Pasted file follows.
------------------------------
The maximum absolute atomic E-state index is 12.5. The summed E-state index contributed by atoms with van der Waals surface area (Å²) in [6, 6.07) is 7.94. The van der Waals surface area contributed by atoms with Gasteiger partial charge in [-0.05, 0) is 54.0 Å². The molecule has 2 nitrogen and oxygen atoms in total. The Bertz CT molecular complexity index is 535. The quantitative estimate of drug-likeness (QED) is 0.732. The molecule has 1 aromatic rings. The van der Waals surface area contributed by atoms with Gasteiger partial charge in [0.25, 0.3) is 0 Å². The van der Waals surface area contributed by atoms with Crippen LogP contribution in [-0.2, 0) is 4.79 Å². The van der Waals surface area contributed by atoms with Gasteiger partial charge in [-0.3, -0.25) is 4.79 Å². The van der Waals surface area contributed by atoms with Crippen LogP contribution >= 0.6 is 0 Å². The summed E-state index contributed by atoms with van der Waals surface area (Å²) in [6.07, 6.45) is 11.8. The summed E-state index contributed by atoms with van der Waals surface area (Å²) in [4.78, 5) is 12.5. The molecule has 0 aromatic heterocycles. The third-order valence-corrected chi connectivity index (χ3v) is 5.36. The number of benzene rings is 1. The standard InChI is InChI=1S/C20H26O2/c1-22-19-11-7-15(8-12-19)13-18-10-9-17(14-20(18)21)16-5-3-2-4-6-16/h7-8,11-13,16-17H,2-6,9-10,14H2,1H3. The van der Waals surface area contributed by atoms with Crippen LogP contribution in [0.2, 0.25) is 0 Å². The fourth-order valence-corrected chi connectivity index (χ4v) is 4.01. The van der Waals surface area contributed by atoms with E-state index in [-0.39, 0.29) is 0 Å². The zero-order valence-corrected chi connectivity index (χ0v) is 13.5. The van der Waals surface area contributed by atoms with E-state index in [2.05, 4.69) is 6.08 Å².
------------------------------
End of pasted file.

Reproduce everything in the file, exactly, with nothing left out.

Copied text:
The maximum absolute atomic E-state index is 12.5. The summed E-state index contributed by atoms with van der Waals surface area (Å²) in [6, 6.07) is 7.94. The van der Waals surface area contributed by atoms with Gasteiger partial charge in [-0.05, 0) is 54.0 Å². The molecule has 2 nitrogen and oxygen atoms in total. The Bertz CT molecular complexity index is 535. The quantitative estimate of drug-likeness (QED) is 0.732. The molecule has 1 aromatic rings. The van der Waals surface area contributed by atoms with Gasteiger partial charge in [0.25, 0.3) is 0 Å². The van der Waals surface area contributed by atoms with Crippen LogP contribution in [-0.2, 0) is 4.79 Å². The van der Waals surface area contributed by atoms with Gasteiger partial charge in [-0.3, -0.25) is 4.79 Å². The van der Waals surface area contributed by atoms with Crippen LogP contribution >= 0.6 is 0 Å². The summed E-state index contributed by atoms with van der Waals surface area (Å²) in [6.07, 6.45) is 11.8. The summed E-state index contributed by atoms with van der Waals surface area (Å²) in [4.78, 5) is 12.5. The molecule has 0 aromatic heterocycles. The third-order valence-corrected chi connectivity index (χ3v) is 5.36. The number of benzene rings is 1. The standard InChI is InChI=1S/C20H26O2/c1-22-19-11-7-15(8-12-19)13-18-10-9-17(14-20(18)21)16-5-3-2-4-6-16/h7-8,11-13,16-17H,2-6,9-10,14H2,1H3. The van der Waals surface area contributed by atoms with Crippen LogP contribution in [0.2, 0.25) is 0 Å². The fourth-order valence-corrected chi connectivity index (χ4v) is 4.01. The van der Waals surface area contributed by atoms with E-state index in [-0.39, 0.29) is 0 Å². The zero-order valence-corrected chi connectivity index (χ0v) is 13.5. The van der Waals surface area contributed by atoms with E-state index in [2.05, 4.69) is 6.08 Å².